The Elephant, where Sebastian meets half of Illyria but not his own erstwhile lover—the gay pirate Antonio (Adam Best)—is a neon-lit drag bar: improvising extras, when the camera picks them out, might be dressed in eighties/seventies leather, and a drag queen in silver robes serves Jacobean gaga realness with a hi-NRG disco ‘To be or not to be’. The pre-show interviews filmed for the live stream had clips of Perry and Conchita Wurst, interviews with Jack Monroe, all embodying the play across gender boundaries we like to think is so much of our time.
We’re inside a brick cell, Malvolia blindfolded and bound. We were still locked up in asylums in living memory, for nothing more than what she did, or less. All the more likely if we were the class who went into domestic service, or fell out of it. Other things in love’s madness are yellow: the stars that shine for you; wallpaper; kings. ‘Sir Topas the curate’ ties on his beard, to further frighten her. In some of our lifetimes he brought electrode wires, and still we tried to scream that we were sane.
Comedy contrives, eventually, to put the four requited lovers in the same street at once. The first phrase of Shakespearean criticism I learned was the ‘golden circle’: the pairs whose plots are reconciled, while others stand outside. Twelfth Night‘s other setpiece is the resolution: Olivia can be with Sebastian, Orsino with Viola, and both can take the same aesthetic pleasure, even if some productions—of course this one does—still hint Orsino loved Cesario as much or more. Malvolia has to be brought, to vouch for the captain who helped Viola transform, and so that Feste—Doon Mackichan, here, from Smack the Pony—can read out the letter she finally let Malvolia write down. Patriots worked out they could post fake dating profiles, and when we answer them they make us disappear.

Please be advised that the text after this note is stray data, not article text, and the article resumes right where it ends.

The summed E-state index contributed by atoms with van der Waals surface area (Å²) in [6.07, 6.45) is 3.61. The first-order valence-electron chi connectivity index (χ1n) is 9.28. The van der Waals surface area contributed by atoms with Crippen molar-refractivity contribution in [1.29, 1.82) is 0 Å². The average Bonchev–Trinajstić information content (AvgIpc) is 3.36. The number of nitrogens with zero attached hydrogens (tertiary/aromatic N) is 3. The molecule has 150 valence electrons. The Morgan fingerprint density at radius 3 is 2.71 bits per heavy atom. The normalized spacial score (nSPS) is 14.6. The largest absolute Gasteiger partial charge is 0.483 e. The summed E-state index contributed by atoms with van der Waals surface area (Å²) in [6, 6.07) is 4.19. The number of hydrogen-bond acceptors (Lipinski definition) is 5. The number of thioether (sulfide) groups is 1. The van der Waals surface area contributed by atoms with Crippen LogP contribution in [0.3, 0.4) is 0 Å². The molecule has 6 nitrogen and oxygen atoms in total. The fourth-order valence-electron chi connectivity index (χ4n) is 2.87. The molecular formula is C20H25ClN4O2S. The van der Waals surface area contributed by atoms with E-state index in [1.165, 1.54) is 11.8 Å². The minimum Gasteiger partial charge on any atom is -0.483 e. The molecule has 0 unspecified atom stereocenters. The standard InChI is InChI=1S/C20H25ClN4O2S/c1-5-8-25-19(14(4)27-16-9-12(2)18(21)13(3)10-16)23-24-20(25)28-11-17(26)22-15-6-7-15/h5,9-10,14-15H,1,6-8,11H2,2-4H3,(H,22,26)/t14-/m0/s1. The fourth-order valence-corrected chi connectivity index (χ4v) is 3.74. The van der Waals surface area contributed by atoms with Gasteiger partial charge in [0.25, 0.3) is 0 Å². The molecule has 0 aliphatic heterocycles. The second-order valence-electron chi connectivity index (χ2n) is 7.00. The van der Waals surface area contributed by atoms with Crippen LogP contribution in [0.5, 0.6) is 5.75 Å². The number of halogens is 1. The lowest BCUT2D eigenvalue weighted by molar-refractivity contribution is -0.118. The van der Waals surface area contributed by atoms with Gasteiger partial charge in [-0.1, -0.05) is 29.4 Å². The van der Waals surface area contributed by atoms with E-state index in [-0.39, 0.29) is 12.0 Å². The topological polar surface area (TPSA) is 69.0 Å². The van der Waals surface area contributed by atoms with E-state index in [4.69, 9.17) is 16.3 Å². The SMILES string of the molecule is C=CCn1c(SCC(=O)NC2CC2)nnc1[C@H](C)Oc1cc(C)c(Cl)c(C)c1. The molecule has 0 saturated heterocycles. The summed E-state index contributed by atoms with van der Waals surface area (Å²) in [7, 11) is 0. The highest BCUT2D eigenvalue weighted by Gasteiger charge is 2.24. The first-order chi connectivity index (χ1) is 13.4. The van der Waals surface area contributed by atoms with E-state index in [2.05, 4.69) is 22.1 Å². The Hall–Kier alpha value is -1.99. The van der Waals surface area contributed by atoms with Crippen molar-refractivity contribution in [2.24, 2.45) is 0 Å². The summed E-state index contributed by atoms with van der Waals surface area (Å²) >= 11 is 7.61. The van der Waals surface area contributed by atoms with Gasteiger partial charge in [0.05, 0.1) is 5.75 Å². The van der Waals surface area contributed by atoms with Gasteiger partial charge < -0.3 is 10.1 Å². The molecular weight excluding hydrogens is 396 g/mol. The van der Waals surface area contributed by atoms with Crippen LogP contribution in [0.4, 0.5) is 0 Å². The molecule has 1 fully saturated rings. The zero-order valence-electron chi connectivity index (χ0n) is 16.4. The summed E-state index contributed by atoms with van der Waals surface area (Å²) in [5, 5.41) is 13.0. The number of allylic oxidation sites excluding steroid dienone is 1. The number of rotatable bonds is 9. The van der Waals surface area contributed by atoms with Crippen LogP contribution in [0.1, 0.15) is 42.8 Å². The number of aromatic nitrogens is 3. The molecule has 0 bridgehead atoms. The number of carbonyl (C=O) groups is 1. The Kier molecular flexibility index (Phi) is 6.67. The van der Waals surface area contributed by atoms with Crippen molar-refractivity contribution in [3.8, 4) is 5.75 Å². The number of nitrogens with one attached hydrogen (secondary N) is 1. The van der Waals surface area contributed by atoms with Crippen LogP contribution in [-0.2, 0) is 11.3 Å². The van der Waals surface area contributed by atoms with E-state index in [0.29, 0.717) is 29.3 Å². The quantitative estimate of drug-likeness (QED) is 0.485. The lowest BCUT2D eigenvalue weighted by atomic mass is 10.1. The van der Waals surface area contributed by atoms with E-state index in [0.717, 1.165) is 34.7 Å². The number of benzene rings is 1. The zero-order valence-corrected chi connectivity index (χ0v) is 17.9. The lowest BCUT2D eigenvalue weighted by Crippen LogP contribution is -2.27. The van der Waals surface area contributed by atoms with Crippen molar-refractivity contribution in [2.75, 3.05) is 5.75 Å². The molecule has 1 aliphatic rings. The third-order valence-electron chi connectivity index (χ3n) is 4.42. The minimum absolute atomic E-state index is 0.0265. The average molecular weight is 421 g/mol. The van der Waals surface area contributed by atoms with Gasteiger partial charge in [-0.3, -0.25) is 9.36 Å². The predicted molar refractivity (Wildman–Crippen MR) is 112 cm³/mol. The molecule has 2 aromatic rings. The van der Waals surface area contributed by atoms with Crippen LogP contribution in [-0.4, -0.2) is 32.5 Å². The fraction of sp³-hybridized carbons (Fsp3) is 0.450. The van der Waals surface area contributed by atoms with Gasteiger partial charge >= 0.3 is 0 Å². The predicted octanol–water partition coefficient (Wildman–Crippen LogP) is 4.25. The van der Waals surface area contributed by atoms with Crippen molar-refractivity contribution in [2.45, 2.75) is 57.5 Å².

They bring her up, down to her vest and stockings, and her garters, and the belief the first letter was in Olivia’s hand. Fabia confesses; Maria and Toby are married; Feste chants back Malvolia’s insistence that she wasn’t mad. Malvolio has one of Shakespeare’s capital-E, fist-shaking Exits. Malvolia puts her hand to the crown of her head, mussed from the blindfold and captivity; she pulls back her parting from the scalp, and underneath her bobbed wig is a flattened crop of ash-blonde hair.
We know the screen trope of this disordered woman, bent on vengeance, mascara smeared into a shadowed mask. I’ll be revenged on the whole pack of you! The remnants of her yellow bodice and stockings, still cross-gartered, just as she’d learned the Olivia of her desires had commended, tell you how much she’d have replayed the stages of her revelation and Olivia’s thrill. This secret would have been the last surprise, inside the chamber. It would have been proof and promise all at once. On stage, she’d be the same distance away; the camera frames her tight.